Our world is not lacking for Grand Challenges - that is, complex problems of great importance to society whose solutions require breakthroughs across multiple dimensions. I am sure that improving the productivity and quality of health care is in just about everyone's list. The effective management of our global, integrated, unpredictable economies and financial systems is probably going to be a newcomer to many Grand Challenge lists. But, most experts will likely agree that the search for clean, plentiful energy is the single biggest problem facing humanity and will be at the very top of Grand Challenge lists for the foreseeable future.
Why are breakthroughs in energy so critical? First of all, we face major challenges in finding reliable supplies of energy, and reducing the environmental impact of energy production and use. But, energy is also directly linked to some of the toughest problems we face in the 21st century, such as water, food, poverty, transportation, terrorism and war. Energy likewise plays the dominant role in determining the quality of our environment. It is a key factor in the quality of life for people around the world, arguably the single most important factor that impacts the prosperity of any society.
Tom Friedman, whose best-seller The World is Flat helped explain the forces of globalization to millions around the world, recently published Hot, Flat and Crowded: Why We Need a Green Revolution - and How it Can Renew America. In his new book, as well as in his articles and Op Ed columns, Tom has been vigorously talking about the power of green, the incredible economic opportunities available to those working towards an ET - Energy Technology - revolution, a revolution every bit as transformative and disruptive as the IT revolution has been.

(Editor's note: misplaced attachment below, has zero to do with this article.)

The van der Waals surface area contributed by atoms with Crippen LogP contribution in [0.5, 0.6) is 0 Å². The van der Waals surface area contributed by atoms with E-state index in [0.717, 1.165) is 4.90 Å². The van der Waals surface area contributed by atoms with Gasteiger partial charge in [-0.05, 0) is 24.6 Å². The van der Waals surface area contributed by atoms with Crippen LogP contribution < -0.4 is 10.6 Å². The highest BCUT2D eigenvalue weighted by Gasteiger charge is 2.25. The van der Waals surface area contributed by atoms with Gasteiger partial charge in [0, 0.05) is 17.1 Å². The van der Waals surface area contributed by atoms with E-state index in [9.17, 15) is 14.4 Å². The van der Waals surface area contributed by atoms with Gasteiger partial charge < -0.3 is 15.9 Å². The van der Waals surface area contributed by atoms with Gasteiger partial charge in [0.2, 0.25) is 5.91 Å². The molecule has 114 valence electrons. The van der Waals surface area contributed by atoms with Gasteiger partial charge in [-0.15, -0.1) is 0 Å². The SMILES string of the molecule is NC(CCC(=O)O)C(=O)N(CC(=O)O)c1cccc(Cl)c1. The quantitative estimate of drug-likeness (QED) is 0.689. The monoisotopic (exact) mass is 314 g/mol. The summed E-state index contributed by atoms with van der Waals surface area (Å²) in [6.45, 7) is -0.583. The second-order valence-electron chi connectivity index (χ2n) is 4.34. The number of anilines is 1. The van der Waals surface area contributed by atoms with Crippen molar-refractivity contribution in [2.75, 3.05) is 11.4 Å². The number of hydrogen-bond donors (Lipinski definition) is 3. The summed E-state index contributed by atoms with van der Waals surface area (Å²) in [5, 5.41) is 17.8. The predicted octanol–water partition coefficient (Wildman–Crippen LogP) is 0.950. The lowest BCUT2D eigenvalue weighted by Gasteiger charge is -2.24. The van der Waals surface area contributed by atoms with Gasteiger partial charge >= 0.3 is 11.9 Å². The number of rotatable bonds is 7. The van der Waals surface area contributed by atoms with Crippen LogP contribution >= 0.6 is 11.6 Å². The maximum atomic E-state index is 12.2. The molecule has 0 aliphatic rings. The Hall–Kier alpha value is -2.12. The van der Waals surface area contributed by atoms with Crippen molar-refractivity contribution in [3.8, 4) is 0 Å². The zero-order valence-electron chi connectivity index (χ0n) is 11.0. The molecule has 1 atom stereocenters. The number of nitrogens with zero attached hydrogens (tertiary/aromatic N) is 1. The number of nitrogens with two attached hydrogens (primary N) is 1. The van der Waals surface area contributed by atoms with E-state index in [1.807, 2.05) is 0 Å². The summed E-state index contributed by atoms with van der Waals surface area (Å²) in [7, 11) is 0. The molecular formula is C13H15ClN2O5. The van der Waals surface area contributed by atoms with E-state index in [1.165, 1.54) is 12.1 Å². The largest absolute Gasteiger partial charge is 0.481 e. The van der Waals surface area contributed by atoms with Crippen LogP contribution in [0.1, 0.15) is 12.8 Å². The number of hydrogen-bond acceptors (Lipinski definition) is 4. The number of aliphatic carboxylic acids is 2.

A couple of weeks ago, I saw the ET revolution in action at the Energy Biosciences Institute (EBI) in Berkeley. In June of 2006, BP pledged $500M over ten years to establish a dedicated biosciences energy research laboratory attached to a major academic center, as well as to start a bio-fuels business for the production of new, cleaner energy. BP issued a request for proposals, and the subsequent competition was won by a partnership between the University of California at Berkeley, the University of Illinois, and the Lawrence Berkeley National Lab.
The EBI was launched in February of 2007. Later in the year, Chris Somerville, - professor in the department of plant and microbial biology at UC Berkeley, - was appointed EBI director, and Stephen Long, - professor of plant biology and crop sciences at the University of Illinois, - was appointed deputy director. Its multidisciplinary research programs "explore total-system solutions to global energy problems that include the sustainable production of cellulosic biofuels, enhanced biological carbon sequestration, bioprocessing of fossil fuels, biologically-enhanced petroleum recovery, and the social and economic impacts of transitioning to sustainable energy."